Simplifying the workflow: Artificial intelligence in MRI

When radiology departments talk about their workflow, they are typically referring to the patients they see and how long it takes to scan each of them, including pre-scan or set-up time, imaging the patient and post-processing time. The ideal workflow for magnetic resonance imaging (MRI) would prioritize patients, as well as optimizing the scan time for each patient. This would allow the MR technologist to focus on what they want to focus on throughout the scan with the help of an intelligent or automated workflow. These intelligent workflows may increase the comfort and confidence of the technologist as well as the patient. This is especially true when the workflow is combined with other techniques and innovations to increase comfort and accuracy.

Prioritizing MRI patients

Unfortunately, the current workflow for many radiology and MRI departments may not be as efficient as they wish it were. This is because some departments want to scan more patients than is currently possible. In cases where the patients are labeled "stat", which can mean the scan is urgent, the department must see them and provide the results as quickly as possible. They also want to make sure they are accommodating and imaging as many of these patients as they can.

As it is, patients may be "stat" patients, meaning they should be scanned as soon as possible, in two different situations.1 One of these situations is in reference to an emergency or urgent care patient who should be scanned as soon as possible, such as someone who has had a stroke. The other may refer to someone who has an appointment the same day and whose results are needed quickly.

With an improved, intelligent workflow that uses artificial intelligence (AI), the system may be able to use phrase-detection to determine which of these two situations the patient is in.1 This could help determine who should be scanned first or more quickly than the current method, as well as adjusting the schedule to allow the radiology department to see as many patients as possible. This is still being researched, but the potential for this type of software is astounding.

Optimizing MR scan time

Alongside the need to scan more patients in the course of a day, radiology departments may find that they need to have a more optimized workflow throughout the appointment. Some appointments can take longer than others, because the patient needs to be positioned multiple times or because the patient moves during the scan. Radiology departments may try to accommodate these potential obstacles in their scheduling. However, the scan time during the session may be increased as the technologist goes through the steps of positioning the patient, scanning and then re-positioning.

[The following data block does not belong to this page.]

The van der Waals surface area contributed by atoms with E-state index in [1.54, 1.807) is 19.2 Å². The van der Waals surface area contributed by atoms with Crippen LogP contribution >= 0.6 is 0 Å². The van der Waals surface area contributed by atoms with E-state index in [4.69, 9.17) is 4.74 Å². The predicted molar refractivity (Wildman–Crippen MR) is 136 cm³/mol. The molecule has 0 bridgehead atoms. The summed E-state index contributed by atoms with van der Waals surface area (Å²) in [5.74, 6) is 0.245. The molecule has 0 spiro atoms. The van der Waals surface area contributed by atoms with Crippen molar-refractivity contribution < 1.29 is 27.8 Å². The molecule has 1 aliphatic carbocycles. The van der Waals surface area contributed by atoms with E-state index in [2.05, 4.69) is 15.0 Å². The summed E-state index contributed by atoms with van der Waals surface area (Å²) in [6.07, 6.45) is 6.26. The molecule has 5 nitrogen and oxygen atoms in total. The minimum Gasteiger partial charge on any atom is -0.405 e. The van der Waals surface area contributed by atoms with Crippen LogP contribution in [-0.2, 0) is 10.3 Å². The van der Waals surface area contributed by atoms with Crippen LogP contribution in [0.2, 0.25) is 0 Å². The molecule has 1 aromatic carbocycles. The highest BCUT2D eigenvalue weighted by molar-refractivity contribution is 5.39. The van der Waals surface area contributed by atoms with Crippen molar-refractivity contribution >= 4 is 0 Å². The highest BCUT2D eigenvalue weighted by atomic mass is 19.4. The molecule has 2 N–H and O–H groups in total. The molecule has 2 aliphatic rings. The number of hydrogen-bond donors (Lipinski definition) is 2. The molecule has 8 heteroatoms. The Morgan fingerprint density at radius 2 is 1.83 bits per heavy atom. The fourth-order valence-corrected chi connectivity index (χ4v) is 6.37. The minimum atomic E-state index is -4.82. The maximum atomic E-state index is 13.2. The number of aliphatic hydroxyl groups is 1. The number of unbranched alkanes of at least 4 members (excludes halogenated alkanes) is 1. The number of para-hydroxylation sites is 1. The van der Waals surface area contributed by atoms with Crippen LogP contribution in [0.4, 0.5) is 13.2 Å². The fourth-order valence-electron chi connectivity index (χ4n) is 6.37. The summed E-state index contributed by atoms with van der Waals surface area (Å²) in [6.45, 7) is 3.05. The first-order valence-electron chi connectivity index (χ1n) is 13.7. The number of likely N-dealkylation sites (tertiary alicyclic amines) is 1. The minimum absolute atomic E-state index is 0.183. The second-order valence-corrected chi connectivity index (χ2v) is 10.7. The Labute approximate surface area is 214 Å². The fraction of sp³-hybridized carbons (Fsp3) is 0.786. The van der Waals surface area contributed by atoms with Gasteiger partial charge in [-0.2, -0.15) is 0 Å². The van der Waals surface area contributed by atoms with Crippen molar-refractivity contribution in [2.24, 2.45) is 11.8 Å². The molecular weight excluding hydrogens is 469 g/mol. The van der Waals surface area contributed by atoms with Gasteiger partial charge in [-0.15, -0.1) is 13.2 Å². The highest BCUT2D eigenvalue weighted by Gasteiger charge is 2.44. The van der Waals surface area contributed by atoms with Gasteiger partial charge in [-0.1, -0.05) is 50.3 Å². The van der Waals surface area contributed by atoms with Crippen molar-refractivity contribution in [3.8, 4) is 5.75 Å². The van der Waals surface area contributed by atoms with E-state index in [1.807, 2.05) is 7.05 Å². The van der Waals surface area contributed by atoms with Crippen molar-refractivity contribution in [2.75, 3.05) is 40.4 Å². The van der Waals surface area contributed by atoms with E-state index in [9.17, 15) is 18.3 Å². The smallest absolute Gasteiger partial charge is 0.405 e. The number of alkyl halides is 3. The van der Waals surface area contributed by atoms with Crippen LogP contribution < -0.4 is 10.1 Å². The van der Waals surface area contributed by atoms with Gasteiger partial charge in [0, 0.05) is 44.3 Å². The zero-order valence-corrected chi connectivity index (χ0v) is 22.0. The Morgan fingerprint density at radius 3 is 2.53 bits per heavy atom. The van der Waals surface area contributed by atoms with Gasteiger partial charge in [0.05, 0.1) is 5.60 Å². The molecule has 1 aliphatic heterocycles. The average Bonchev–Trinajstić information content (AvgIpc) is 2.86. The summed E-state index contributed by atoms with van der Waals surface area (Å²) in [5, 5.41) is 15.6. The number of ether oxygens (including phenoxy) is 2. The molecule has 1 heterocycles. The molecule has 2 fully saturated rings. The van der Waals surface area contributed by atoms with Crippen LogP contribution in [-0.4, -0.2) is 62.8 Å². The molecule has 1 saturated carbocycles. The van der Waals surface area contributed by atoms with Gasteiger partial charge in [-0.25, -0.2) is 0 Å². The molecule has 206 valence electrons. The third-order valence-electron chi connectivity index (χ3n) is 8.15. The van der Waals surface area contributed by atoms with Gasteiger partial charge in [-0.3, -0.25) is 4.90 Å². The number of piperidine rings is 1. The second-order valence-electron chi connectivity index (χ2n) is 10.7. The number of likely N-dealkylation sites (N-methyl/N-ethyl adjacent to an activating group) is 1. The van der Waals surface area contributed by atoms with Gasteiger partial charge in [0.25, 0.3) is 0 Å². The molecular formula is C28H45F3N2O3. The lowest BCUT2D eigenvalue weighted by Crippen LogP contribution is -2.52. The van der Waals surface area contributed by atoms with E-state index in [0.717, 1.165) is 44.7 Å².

The radiology department at Kawasaki Saiwai Hospital in Kawasaki, Kanagawa, Japan, focuses on patient-centered healthcare.2 The Chief Technologist, Takafumi Naka, who is a registered radiology technologists for MR, personally tested their new software and coils that were purchased in February. Both the software and the coils have shown promise in increasing patient satisfaction and comfort, as well as saving time throughout their workflow.

The new software includes a program that reduces the chance for human error by automatically detecting and centering the new coil.2 Naka has had to center the patient manually in the past. He says that with this new software, the department has a better patient positioning workflow than they have had in the past, and it saves the technologist time in the process.

The new anterior array coil for the MR system has increased versatility. It is able to scan a wider variety of patients because of its flexibility and durability.2 The design of the new coils allow technologists to position the coil closer to the patient's body and, at times, can be wrapped around the body part being imaged.

Many radiologists may see a benefit to their patient-centered healthcare centers with these new intelligent workflows that can help to aid departments in their prioritization and scanning. Patients who are scanned may also be more at ease, because of the confidence the radiologist may have and the increased comfort of the new type of coils employed at Kawasaki Saiwai hospital, like Takafumi Naka has already experienced.



  1. Improving Efficiency With an Intelligent Worklist and Rules Engine. itnonline.com Last accessed July 10, 2019.
  2. Ultra-Flexible AIR Technology Suite making a difference in the technologist's workflow. SIGNA Pulse of MR Last accessed July 10, 2019.
  3. Deep learning improves radiologist workflow, efficiency determining musculoskeletal MRI protocol. HealthImaging.com Last accessed July 10, 2019